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Tuesday, 22 July 1902


Mr POYNTON (South Australia) - I am afraid that if the proposal of the honorable member for Bland be carried he will injure the very men whom he desires to serve. The mere fact of giving an elector the right to vote at any polling booth does not by any means insure to every elector an opportunity of voting. The system of voting by post, however, will - if property administered - confer that opportunity upon every elector. Many years ago I advocated the adoption of that system in connexion with the shearers in the back-blocks. Even if they had the right to vote at any polling booth in the State, many would be unable to do so because they might be scores of miles distant upon polling day. Under the system of voting by post there may be abuses, but . I venture to say that for every one that occurs facilities will be given to twenty electors to exercise the franchise. In the district which I represented in the South Australian Parliament there were no less than 38 polling places, and yet there are scores of men there who have never had an opportunity of voting. Unless some more valid reason be given for expunging the clause I shall certainly vote for its retention. I have heard that abuses occur in South Australia, but I certainly have heard no proof of those abuses.


Mr Watson - Men have voted a dozen times at an election in New South Wales, but the offence could never be proved.


Mr POYNTON - But the very men whom the honorable member for Bland wishes to vote will not be able to do so, unless this clause be included in the Bill, and they are a class who have to put up with considerable hardship as compared with dwellers in centres of civilization. I regard this clause as an advance in electoral reform ; and any reference to alleged abuse in South Australia does not justify us in abandoning the principle of voting by post.


Mr Kingston - In South Australia the law was altered to prevent abuses.


Mr POYNTON - This clause ought to be retained if only in the interests of the large body of women who have now been given the franchise, and who should have an opportunity of voting without going to the polling booth.


Mr Watson - It is no worse for a woman than for a man to go to the polling booth.


Mr POYNTON - My experience of female suffrage, which has been the law in South Australia from 1.896, is that when in health the great bulk of the women go to the poll ; but a greater percentage of women than of men are frequently prevented by sickness from leaving their homes. I am not wedded to' the particular wording of the clause, and would support any amendment to give it a wider scope. I do not see how there could be any evasion of the secrecy of the ballot.


Mr Watson - If a postmaster happened to be an employer of labour he might insist on one of the employes showing him his vote.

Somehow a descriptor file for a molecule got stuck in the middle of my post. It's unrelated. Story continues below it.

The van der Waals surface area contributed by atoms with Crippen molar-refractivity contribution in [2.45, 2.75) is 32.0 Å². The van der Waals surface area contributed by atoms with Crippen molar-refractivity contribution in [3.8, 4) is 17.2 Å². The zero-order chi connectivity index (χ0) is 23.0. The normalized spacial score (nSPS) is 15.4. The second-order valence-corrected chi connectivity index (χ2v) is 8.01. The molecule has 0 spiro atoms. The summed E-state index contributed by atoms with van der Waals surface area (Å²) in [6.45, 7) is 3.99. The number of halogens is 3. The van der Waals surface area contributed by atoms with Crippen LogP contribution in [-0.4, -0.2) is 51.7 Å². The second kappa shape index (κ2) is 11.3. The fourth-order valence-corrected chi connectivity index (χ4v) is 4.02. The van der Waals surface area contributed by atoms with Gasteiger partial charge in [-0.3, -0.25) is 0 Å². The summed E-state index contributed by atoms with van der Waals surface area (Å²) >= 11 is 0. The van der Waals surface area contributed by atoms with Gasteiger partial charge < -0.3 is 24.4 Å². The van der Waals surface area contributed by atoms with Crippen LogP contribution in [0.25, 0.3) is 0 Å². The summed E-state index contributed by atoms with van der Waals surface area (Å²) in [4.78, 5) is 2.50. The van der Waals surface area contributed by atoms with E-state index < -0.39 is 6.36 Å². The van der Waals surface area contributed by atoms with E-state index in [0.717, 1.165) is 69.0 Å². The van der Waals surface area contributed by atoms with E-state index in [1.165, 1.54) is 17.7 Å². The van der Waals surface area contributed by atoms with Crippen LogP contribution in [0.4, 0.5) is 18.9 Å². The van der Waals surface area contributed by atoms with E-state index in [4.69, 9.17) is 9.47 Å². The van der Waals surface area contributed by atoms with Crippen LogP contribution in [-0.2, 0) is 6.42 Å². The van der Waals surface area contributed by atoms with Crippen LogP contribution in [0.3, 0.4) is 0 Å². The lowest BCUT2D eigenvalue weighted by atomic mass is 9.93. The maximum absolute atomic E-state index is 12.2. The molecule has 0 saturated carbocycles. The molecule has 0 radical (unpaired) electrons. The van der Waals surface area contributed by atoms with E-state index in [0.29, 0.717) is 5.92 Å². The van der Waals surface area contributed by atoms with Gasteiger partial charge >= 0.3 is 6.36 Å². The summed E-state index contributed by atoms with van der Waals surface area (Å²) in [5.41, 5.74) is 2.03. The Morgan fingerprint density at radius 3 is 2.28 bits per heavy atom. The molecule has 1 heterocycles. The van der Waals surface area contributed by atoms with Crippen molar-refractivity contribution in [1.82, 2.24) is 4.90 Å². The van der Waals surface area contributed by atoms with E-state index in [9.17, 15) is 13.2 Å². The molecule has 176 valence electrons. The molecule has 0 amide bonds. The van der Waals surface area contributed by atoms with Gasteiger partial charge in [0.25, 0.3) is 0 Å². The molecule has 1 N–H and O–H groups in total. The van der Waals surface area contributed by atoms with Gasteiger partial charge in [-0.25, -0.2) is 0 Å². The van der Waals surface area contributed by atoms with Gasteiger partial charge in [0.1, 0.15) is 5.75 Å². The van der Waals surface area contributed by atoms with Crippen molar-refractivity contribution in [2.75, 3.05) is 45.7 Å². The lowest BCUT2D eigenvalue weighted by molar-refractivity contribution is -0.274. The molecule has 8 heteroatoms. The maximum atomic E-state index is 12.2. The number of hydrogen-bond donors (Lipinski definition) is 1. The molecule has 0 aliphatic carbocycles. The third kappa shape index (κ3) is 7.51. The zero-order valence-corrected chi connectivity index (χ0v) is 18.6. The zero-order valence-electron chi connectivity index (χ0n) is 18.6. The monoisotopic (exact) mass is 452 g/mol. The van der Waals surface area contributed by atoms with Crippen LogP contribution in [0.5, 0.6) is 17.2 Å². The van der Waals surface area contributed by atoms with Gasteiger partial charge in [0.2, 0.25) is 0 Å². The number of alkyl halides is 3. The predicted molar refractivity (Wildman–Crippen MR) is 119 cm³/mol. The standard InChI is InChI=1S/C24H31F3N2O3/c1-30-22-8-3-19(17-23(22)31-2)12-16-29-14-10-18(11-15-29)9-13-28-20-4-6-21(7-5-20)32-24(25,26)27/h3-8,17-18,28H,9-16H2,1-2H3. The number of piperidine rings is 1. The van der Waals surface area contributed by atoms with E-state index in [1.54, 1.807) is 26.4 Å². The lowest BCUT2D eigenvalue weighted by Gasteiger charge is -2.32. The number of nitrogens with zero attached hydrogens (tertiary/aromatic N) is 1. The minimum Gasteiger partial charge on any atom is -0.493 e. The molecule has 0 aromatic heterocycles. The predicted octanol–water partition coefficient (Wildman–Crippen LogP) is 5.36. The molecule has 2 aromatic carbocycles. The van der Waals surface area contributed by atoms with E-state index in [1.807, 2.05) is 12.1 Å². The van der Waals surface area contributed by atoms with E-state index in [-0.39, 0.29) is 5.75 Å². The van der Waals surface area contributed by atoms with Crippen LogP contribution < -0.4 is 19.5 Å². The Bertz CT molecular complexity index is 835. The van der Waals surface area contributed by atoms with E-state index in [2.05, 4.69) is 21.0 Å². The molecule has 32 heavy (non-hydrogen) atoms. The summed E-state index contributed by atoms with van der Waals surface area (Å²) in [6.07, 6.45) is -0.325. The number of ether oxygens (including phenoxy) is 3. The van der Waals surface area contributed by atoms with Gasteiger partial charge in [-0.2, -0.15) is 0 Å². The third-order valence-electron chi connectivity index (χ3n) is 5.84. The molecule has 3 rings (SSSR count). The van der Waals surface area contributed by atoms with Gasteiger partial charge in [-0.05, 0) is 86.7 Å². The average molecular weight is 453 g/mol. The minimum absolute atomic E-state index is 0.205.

Mr POYNTON - I do not think the few cases there may be of that kind are any justification for our rejecting this clause.

Mr. L.E. GROOM (Darling Downs).I am sorry the honorable member for Bland feels it incumbent upon him to oppose the clause, because I regard this part of the Bill, as exceedingly liberal. What we all desire to get is the expressed will of the people, and it is only by such a provision as that now before the committee that we can really get the expressed will of the whole of the electors. When I stood at the byelection for this House, many of the electors of Darling Downs experienced serious difficulty, and I have several letters in my possession from shearers expressing regret that on the polling day they . would be working at too great a distance to record their votes. Had these men been ordinary loafers about the city they could have voted, but because they were doing work which society requires shall be done, they were absolutely disfranchised, and they asked me to do what I could in the Federal Parliament to remove the injustice. It is utterly impossible to predict at what particular place in an electorate these vast bodies of shearers may be. The polling place may be fixed at one station, and at the very next election the men who had been working there are pursuing their avocation miles away. The seamen on the vessels along the coast are many of them absolutely out of their electorate on the polling day, and surely they ought to receive some consideration. It is a matter of history that in Brisbane men engaged in shipping were on election day ordered down the river to do lighterage work and thus pi-evented from voting, it being known by those, who -had control over them how their votes were likely to be recorded.


Mr Bamford - An elector must be more than 5 miles away from a polling place.







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